What can we learn from the collapse of the taxi medallion shakedown?

From Jeff Jacoby on New York at Townhall:

A million bucks for a taxicab medallion? That may have come as a shock in 2011, but the price kept climbing. By 2014, medallions were going for $1.3 million apiece.

And all anyone got for forking over that astronomical sum was the government’s permission to operate a vehicle as a taxi for hire. They didn’t get a list of established customers. They didn’t get the right to ply a popular route. They didn’t even get a car.
The only reason anyone would pay a fortune for something so insubstantial is that the supply was capped by the government. More.

But due to social media, Uber and Lyft made the medallion a very poor investment: “Since 2014, the cost of a New York City taxi medallion has plunged. As CNBC reported the other day, some medallions sold in 2017 have gone for prices in the $200,000s.”

Had to happen. Real wealth lies in creating abundance, not scarcity.

Reality check: The taxi medallion demonstrates that government can make a product ridiculously valuable simply by making it scarce.

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  • Maurice Miner

    “Reality check: The taxi medallion demonstrates that government can make a product ridiculously valuable simply by making it scarce.”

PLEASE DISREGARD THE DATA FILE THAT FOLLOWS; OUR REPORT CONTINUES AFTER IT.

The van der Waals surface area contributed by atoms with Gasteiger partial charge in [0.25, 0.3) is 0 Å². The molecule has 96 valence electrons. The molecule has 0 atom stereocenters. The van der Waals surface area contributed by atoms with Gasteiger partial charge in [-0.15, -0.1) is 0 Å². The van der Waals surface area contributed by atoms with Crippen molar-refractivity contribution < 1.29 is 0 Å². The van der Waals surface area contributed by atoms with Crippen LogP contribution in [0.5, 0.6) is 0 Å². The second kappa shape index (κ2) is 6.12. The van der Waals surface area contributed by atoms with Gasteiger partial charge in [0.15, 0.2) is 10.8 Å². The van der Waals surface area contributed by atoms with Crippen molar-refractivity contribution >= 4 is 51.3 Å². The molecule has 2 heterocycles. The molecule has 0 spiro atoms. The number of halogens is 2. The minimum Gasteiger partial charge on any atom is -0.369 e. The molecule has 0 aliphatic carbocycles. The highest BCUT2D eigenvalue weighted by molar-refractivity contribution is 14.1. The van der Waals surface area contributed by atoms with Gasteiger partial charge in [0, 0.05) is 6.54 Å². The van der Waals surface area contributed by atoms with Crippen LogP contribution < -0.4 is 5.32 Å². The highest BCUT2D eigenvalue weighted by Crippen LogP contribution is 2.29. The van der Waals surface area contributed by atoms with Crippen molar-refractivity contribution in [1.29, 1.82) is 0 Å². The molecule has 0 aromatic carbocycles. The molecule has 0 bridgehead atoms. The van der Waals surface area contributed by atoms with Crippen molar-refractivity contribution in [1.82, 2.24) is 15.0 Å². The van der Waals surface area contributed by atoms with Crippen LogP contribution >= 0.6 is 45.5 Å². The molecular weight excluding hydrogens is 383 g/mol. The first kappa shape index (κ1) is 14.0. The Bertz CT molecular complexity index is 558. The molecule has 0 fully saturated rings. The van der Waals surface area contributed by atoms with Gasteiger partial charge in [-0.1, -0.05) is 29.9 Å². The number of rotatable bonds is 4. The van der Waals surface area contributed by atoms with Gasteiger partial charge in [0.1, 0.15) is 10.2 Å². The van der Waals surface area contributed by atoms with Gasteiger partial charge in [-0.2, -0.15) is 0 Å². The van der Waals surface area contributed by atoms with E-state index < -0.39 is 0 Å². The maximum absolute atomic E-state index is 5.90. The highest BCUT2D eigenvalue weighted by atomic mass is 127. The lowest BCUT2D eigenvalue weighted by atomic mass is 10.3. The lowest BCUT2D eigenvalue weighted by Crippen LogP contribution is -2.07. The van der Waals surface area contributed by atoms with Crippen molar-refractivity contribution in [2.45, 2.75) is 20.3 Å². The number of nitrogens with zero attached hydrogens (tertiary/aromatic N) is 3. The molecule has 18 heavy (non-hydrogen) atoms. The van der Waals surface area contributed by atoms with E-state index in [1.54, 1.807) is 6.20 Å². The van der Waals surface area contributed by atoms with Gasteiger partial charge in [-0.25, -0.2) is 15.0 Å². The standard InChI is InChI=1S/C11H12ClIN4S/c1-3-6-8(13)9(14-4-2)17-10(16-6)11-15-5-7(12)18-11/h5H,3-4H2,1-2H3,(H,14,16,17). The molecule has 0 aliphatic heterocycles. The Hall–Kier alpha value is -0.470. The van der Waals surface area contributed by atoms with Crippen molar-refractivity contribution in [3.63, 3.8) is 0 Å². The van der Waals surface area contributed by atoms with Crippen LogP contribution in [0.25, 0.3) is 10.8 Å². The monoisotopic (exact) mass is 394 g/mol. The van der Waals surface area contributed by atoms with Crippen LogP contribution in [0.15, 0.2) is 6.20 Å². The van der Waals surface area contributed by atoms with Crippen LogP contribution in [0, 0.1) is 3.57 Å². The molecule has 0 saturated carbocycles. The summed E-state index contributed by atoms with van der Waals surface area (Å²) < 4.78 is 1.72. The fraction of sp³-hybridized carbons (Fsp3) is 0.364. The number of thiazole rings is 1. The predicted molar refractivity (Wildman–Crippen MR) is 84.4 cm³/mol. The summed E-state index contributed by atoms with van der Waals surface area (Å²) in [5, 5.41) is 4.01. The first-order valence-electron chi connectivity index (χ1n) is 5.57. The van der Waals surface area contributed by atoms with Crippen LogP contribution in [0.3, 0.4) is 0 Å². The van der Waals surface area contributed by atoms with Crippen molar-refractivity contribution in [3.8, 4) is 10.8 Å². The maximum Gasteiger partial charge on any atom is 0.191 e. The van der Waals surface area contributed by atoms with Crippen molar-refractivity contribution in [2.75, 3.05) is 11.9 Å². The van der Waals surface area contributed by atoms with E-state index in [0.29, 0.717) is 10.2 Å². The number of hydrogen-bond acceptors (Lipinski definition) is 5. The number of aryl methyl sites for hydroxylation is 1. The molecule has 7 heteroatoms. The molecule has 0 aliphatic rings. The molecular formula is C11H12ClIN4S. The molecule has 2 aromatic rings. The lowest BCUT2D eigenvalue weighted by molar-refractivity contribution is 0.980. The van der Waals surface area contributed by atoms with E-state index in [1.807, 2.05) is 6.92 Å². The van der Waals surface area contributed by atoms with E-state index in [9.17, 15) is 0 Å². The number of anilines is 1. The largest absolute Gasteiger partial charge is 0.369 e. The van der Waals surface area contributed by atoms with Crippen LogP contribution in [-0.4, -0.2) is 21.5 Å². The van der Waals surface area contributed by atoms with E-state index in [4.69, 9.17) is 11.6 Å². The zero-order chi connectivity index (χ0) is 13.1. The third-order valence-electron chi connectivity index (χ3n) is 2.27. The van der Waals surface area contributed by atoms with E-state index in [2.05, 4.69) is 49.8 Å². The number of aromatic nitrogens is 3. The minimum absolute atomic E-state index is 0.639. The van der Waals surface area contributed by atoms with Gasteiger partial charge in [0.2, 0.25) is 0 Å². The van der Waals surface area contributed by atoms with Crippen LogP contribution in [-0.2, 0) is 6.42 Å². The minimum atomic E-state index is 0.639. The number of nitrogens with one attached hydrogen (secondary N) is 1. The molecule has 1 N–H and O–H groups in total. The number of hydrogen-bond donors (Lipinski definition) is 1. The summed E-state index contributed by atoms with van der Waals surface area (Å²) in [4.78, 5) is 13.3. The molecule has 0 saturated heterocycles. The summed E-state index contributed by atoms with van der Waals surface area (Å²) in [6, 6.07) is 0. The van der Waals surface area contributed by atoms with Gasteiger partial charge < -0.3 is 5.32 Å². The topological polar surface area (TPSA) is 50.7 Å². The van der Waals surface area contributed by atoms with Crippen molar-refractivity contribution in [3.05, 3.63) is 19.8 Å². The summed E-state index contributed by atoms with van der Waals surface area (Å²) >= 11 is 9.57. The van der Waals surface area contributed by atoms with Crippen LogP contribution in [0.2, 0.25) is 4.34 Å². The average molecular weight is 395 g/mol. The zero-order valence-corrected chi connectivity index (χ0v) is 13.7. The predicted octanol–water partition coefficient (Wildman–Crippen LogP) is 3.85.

Yes. Well said!

    Just think of residential land – the cost to build a house has remained fairly constant for the last decade (apart from “sustainable” energy requirements for solar, and similar boondoggles).

    The cost of the LAND has gone up, because the Government reaps an on-going revenue stream from the “cost” of the land, and Government zoning laws intrinsically make residential land “scarce”.

    When will the peeps wake up?

  • Maxsteele

    This is incorrect. Although the effect is scarcity the root cause is creating barriers to entry into a market. It is the artificial government barriers in markets that create monopolies and scarcity to keep prices artificially high.

  • terrence22

    Well, $10 in 1937 had the purchasing power of about $175 in 2017. But it is still a ridiculous increase. The $1.05 million also contributes to the increase in uber drivers and users; individuals can not afford to pay that amount, so most taxis licenses are owned by corporations.